September 9, 2009 at 2:01 pm 7 comments

Shock Therapy for “Internet Addicts”

   The Guardian Uk released an article about China’s fear of internet addiction and their treatment for the social ailment — electroconvulsive therapy (ECT) which is just another term for shock treatment. I’ll let the article speak for itself. Click here.

“I struggled and tried to get up and they said it meant I still did not agree to stay so they gave me more shocks for another half an hour … I agreed to stay because I really couldn’t stand any more of it.”

   It should be noted that the clinic has since been made to halt its punitive shock procedures. Here is an article from China Daily.

“The Ministry said the therapy, which was administered by a clinic in Linyi, Shandong province, has not been proven to be safe.”

“We have no clue whether this freaky treatment has side-effects” 

Also, a follow-up article from the Guardian UK which detailed what some of the many, apparently shock-worthy, infractions were.

“An earlier report by the newspaper Information Times claimed patients received ECT if they broke any of the centre’s rules, which included eating chocolate, locking the bathroom door, taking pills before a meal and sitting on Yang’s chair without permission. It said parents had to sign a contract before admission acknowledging that their child would be given ECT.”

My commentary on this will be as limited as the time I have right now, but I thought this was worth mentioning for a few reasons. I think it is particularly important to question clinically how shocking the brain is supposed to “correct” a perceived addiction to anything. It is such an uncontrollable process to apply to a system as complex and fragile as the human brain. How is it that it can be applied fairly uniformly for use in depression, bipolar disorder, addiction (and who knows what else) interchangeably? Is there a difference between corrective psychiatric procedure and aversion therapy and do we care? Closing one institution for its abuse of any “medical” practice doesn’t address the social dynamic that has an institution like that coming into being in the first place, nor does it address the family dynamic that has people lining up their fearful and protesting children to have their forming brains shocked.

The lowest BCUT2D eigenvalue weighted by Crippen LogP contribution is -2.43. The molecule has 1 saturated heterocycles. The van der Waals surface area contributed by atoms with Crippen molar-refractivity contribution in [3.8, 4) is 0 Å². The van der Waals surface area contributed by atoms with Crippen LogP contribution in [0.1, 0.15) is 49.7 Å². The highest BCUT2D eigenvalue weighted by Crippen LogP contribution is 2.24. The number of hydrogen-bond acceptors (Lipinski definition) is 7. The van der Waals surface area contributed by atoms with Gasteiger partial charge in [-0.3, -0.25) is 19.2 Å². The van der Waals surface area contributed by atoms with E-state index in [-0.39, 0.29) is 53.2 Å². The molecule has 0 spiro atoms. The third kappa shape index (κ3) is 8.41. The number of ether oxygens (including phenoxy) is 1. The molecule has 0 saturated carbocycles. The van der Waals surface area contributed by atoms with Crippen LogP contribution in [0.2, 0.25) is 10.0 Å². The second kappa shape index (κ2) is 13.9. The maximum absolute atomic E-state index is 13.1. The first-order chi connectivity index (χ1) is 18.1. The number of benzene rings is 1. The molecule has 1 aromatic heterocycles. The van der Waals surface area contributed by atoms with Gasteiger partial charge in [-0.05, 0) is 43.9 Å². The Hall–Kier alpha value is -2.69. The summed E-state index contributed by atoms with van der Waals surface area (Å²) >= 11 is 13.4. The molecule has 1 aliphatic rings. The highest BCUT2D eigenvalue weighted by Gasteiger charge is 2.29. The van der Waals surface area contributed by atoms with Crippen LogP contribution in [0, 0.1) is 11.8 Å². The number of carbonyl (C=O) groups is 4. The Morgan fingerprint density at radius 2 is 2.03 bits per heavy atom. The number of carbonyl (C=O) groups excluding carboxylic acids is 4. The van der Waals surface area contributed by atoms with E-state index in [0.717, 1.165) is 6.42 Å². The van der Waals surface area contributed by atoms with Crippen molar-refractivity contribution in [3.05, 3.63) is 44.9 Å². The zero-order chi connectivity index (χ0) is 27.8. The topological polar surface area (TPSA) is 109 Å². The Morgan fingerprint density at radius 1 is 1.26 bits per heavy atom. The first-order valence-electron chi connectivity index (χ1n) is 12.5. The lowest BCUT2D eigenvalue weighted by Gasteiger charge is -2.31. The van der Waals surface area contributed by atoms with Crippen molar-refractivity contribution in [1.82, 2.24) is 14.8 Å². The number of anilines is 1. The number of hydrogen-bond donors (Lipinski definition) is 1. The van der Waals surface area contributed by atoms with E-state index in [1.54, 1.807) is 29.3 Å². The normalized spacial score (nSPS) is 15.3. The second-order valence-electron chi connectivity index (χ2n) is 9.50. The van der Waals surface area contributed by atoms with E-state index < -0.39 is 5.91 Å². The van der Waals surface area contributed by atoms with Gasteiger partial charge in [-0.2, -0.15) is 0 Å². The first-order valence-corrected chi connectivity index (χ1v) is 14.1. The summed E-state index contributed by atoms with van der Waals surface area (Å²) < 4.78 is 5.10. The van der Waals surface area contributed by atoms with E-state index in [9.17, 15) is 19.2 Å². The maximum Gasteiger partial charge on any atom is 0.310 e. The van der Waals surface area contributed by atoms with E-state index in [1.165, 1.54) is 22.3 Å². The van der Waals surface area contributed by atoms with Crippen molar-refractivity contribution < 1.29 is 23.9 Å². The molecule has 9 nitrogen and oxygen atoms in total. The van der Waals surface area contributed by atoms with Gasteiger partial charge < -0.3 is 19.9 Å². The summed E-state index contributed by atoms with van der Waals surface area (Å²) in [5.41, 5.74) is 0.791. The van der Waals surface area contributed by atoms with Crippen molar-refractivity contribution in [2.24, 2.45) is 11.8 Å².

In our Amerocentric western culture, I’m sure we’d love to believe that we’ve long ago abandoned such practices or that it’s only in use in “other” less worldly and civilized countries. This couldn’t be further from the truth and we do know that “this freaky treatment has side-effects.” Here, ECT is performed on approximately 100,000 people each year despite its Class III designation which is applied to medical devices that have not been proven to be safe or effective. What this means is that the FDA does not govern the use of ECT machines. The procedure is performed on uninformed and unwilling “patients” more often than we’d ever like to believe and its use spans virtually every age group.

August 1, 2009 at 1:28 am